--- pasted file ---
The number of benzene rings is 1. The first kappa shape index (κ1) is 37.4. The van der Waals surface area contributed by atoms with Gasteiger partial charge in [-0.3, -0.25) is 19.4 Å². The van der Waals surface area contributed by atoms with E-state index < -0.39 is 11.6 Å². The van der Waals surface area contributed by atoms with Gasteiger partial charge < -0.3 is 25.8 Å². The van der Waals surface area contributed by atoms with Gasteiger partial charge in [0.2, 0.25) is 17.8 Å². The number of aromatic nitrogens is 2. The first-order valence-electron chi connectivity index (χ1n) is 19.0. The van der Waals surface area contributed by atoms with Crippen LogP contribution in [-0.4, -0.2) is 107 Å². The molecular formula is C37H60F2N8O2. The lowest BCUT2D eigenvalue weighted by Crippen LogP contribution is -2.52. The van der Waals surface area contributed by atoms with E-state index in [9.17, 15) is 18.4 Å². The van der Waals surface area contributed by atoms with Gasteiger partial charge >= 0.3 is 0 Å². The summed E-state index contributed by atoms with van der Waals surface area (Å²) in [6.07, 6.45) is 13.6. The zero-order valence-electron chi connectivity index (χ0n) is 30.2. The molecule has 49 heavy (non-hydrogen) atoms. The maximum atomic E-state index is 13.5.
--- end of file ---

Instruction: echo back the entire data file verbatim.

The number of benzene rings is 1. The first kappa shape index (κ1) is 37.4. The van der Waals surface area contributed by atoms with Gasteiger partial charge in [-0.3, -0.25) is 19.4 Å². The van der Waals surface area contributed by atoms with E-state index < -0.39 is 11.6 Å². The van der Waals surface area contributed by atoms with Gasteiger partial charge < -0.3 is 25.8 Å². The van der Waals surface area contributed by atoms with Gasteiger partial charge in [0.2, 0.25) is 17.8 Å². The number of aromatic nitrogens is 2. The first-order valence-electron chi connectivity index (χ1n) is 19.0. The van der Waals surface area contributed by atoms with Crippen LogP contribution in [-0.4, -0.2) is 107 Å². The molecular formula is C37H60F2N8O2. The lowest BCUT2D eigenvalue weighted by Crippen LogP contribution is -2.52. The van der Waals surface area contributed by atoms with E-state index in [9.17, 15) is 18.4 Å². The van der Waals surface area contributed by atoms with Gasteiger partial charge >= 0.3 is 0 Å². The summed E-state index contributed by atoms with van der Waals surface area (Å²) in [6.07, 6.45) is 13.6. The zero-order valence-electron chi connectivity index (χ0n) is 30.2. The molecule has 49 heavy (non-hydrogen) atoms. The maximum atomic E-state index is 13.5.